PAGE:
Do Animals Feel More Intensely Than We Do?

By Michael Jawer
Michael Jawer
Michael Jawer
September 10, 2015 Updated: September 15, 2015

If you’re a pet owner—especially if your companion is a dog or cat—then you know, without question, that these animals have feelings. They can show surprise, jealousy, happiness (consider a dog who hasn’t seen you for awhile), affection, contentment (think of a cat purring on one’s lap), fear, agitation, annoyance (cats particularly), perhaps even guilt or shame (dogs at least).

While animals don’t have language akin to humans, with words and gestures infused with particular meanings, they can certainly gather what’s going on at a feeling level. Here’s an illustration, courtesy of Washington Post columnist Gene Weingarten, concerning his late dog Harry:  

“My wife … acts in community theater. One day, she was in the house rehearsing a monologue for an upcoming audition. The lines were from Marsha Norman’s two-person play ‘Night, Mother,’ about a housewife who is attempting to talk her adult daughter out of suicide. Thelma is a weak and bewildered woman trying to change her daughter’s mind while coming to terms with her own failings as a mother and with her paralyzing fear of being left alone. Her lines are excruciating.

“My wife had to stop in mid-monologue [when she was rehearsing at home]. [Our dog] Harry was too distraught. He could understand not one word she was saying, but he figured out that [she] was as sad as he’d ever seen her. He was whimpering, pawing at her knee, licking her hand, trying as best he could to make things better.”  

Weingarten concluded, “You don’t need a brain to have a heart.” Neurologically speaking, he was actually selling Harry short. The parts of the human brain that process feeling—collectively known as the limbic system—have their counterparts in other animals’ craniums and nervous systems. Neuroscientist Jaak Panksepp, widely known for his research into emotion, declares, “The evidence is now inescapable: at the basic emotional level, all mammals are remarkably similar.”  

One might even argue that other mammals are more aware of feelings than human beings are, because they possess a “primary” form of consciousness: they are aware of themselves and their environment but less burdened by complexities such as reflection and rumination that typify human consciousness. They live closer to the bone, one might say, than we do.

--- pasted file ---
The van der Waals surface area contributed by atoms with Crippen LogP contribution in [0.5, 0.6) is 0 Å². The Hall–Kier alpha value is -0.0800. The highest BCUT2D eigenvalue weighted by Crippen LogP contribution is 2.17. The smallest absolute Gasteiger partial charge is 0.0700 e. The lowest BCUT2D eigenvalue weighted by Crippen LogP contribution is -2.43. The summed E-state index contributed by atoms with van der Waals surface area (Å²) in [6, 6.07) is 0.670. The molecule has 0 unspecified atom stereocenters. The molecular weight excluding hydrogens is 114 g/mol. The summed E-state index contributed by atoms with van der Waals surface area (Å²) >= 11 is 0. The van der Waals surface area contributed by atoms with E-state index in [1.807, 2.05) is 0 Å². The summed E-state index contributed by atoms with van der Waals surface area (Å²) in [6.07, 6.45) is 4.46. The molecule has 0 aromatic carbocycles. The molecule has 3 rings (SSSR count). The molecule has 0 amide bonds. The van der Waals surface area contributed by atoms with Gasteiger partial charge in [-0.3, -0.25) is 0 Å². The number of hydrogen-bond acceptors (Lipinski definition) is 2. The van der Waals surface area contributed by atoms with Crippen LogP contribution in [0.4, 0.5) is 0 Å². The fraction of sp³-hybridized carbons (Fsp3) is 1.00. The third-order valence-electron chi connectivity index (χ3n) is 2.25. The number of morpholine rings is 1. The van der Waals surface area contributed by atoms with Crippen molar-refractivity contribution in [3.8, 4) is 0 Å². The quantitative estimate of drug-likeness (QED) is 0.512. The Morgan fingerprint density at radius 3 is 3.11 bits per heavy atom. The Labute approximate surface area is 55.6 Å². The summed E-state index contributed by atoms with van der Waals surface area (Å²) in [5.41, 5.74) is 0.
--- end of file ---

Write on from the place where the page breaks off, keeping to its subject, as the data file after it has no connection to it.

One animal behavioralist, Jeffrey Masson, has remarked that animals possess feelings of “undiluted purity and clarity”—at least at times—compared to the “seeming opacity and inaccessibility of human feelings.”  A former psychoanalyst, he wonders if the human ego doesn’t get in the way of our experiencing feelings as directly and undistilled as other creatures do. 

Masson draws attention, for instance, to some animals’ capacity to express pure, unbridled joy. Take birdsong: anyone who has awoken to hear birds twittering on a spring day catches a sense for what feeling might be present beyond any fundamental communications function or territorial pronouncement. Naturalist Joseph Wood Krutch conjectured, “Perhaps certain of the animals can be both more joyful and more utterly desolate than any man ever was.” (He also opined, “Whoever listens to a bird song and says, ‘I do not believe there is any joy in it,’ has not proved anything about birds. But he has revealed a good deal about himself.”)

With regard to the “desolation” to which Krutch referred, I clearly recall a lion my daughter and I once saw confined within a rather small chain link fence: it was pacing back and forth monotonously and with an evident degree of frustration. An animal denied the use of its natural abilities—to hunt, to soar, to climb, to dash—is almost surely forced into a pathos made worse by its inability, through language, to explain its predicament to itself. 

The flip side, as Masson provocatively suggests, is that “language sets [feeling] at a distance … the very act of saying ‘I am sad’ with all the connotations that the words have, pushes the feeling away a little, perhaps making it less searing and less personal.”  For all of these reasons, he concludes that animals may well feel things more intensely than we do. 


Michael Jawer has been investigating the mind–body basis of personality and health for the past 15 years. His articles and papers have appeared in Spirituality & Health, Explore: The Journal of Journal of Science and Healing, Noetic Now, and Science & Consciousness Review. Jawer has spoken before the American Psychological Association and been interviewed by multiple publications. His latest book, written with Marc Micozzi, M.D., Ph.D., is “Your Emotional Type.” Its website is His previous book is titled “The Spiritual Anatomy of Emotion,” its website is Jawer can be reached at

Previously published by Psychology Today